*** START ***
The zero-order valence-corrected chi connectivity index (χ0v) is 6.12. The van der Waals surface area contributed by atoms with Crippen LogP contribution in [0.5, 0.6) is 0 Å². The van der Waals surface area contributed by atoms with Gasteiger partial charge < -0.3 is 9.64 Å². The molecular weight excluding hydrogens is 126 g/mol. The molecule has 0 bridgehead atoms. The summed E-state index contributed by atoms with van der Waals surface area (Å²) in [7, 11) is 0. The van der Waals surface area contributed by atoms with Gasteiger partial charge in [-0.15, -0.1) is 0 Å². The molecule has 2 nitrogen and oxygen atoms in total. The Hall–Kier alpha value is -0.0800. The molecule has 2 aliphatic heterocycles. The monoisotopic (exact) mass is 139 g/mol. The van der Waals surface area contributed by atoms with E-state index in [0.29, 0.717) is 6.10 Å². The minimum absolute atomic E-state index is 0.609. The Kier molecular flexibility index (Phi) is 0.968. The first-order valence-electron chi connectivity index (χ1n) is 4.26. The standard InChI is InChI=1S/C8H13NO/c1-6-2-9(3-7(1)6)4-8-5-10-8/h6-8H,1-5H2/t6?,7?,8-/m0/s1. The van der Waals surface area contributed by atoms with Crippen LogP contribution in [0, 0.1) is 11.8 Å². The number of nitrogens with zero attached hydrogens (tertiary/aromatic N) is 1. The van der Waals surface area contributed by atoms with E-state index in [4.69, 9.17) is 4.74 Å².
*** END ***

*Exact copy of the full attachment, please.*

The zero-order valence-corrected chi connectivity index (χ0v) is 6.12. The van der Waals surface area contributed by atoms with Crippen LogP contribution in [0.5, 0.6) is 0 Å². The van der Waals surface area contributed by atoms with Gasteiger partial charge < -0.3 is 9.64 Å². The molecular weight excluding hydrogens is 126 g/mol. The molecule has 0 bridgehead atoms. The summed E-state index contributed by atoms with van der Waals surface area (Å²) in [7, 11) is 0. The van der Waals surface area contributed by atoms with Gasteiger partial charge in [-0.15, -0.1) is 0 Å². The molecule has 2 nitrogen and oxygen atoms in total. The Hall–Kier alpha value is -0.0800. The molecule has 2 aliphatic heterocycles. The monoisotopic (exact) mass is 139 g/mol. The van der Waals surface area contributed by atoms with E-state index in [0.29, 0.717) is 6.10 Å². The minimum absolute atomic E-state index is 0.609. The Kier molecular flexibility index (Phi) is 0.968. The first-order valence-electron chi connectivity index (χ1n) is 4.26. The standard InChI is InChI=1S/C8H13NO/c1-6-2-9(3-7(1)6)4-8-5-10-8/h6-8H,1-5H2/t6?,7?,8-/m0/s1. The van der Waals surface area contributed by atoms with Crippen LogP contribution in [0, 0.1) is 11.8 Å². The number of nitrogens with zero attached hydrogens (tertiary/aromatic N) is 1. The van der Waals surface area contributed by atoms with E-state index in [4.69, 9.17) is 4.74 Å².